Nepal | August 23, 2019

Despite abolition of Kamlari system, slavery still continues in Kailali

Tekendra Deuba

DHANGADHI: After the emancipation of two years, Kamlaris of Kailali district have again started to work at houses of their former employers.

Though the government had announced to free Kamlaris on June 27, 2013, they were left in the lurch due to lack to proper rehabilitation.

Kamlari is a system practiced in Far-West Nepal, in which girl children of certain families have to work at employers’ houses from the childhood. It is transferred from one generation to another.

The government had taken responsibility to educate, provide health and food items among others basic needs to the Kamlaris while freeing them.

Following the announcement of government, 12,000 Kamalaris from Kailali, Kanchanpur, Banke, Bardiya and Dang were rescued.

But, among 3,364 Kamlaris rescued from Kailali district, 35 have again started to work for their former employers, due to poverty, according to Sujata Chaudhary, Treasurer at the Freed Kamalaris Development Forum (FKDF).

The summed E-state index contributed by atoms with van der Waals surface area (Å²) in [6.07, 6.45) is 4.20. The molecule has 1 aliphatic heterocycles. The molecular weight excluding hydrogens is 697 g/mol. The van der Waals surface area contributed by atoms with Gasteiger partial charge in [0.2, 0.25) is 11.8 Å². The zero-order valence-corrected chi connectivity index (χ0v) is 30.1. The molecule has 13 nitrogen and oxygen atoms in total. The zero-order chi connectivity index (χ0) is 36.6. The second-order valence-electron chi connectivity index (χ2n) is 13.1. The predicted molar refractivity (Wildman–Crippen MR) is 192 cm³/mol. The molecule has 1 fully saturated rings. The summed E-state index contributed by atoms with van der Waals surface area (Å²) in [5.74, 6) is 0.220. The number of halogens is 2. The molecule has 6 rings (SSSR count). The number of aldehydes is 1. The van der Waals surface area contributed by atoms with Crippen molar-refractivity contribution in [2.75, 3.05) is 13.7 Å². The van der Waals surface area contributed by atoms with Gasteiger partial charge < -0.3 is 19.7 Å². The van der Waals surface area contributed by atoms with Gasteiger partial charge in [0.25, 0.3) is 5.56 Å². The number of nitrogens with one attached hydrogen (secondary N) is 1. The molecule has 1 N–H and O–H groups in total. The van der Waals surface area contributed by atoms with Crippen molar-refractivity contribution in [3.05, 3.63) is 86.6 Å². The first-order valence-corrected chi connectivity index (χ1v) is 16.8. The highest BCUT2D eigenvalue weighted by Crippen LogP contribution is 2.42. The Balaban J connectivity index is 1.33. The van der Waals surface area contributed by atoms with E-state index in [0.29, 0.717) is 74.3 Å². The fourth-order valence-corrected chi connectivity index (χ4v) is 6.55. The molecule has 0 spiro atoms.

“We were forced to work again as Kamlaris as we don’t have houses to live in and enough food items to eat, a former-Kamlari Mira Chaudhary (17) of Pabera, Kailali shared.

It has been learnt that due to intense pressure from Kamlaris, people were forced to keep them in their houses.

Pradeep Chaudhary, Secretary at the Pabera VDC, said that he has also kept a Kamlari in his house.

After the governmental and non-government organisations stepped up vigilance in Kailali, the house owners’ have started to send them to Kathmandu and Pokhara among other big cities, Jugina Chaudhary, Chairperson of the FKDF informed.

As the concerned authorities failed to identify genuine Kamlaris, resettlement programmes have been affected, Man Singh Bista, Assistant District Education Officer, Kailali informed.

Raj Kumar Shrestha, Chief District Officer, Kailali, said that he would do his best to rehabilite the freed Kamlaris in the district.


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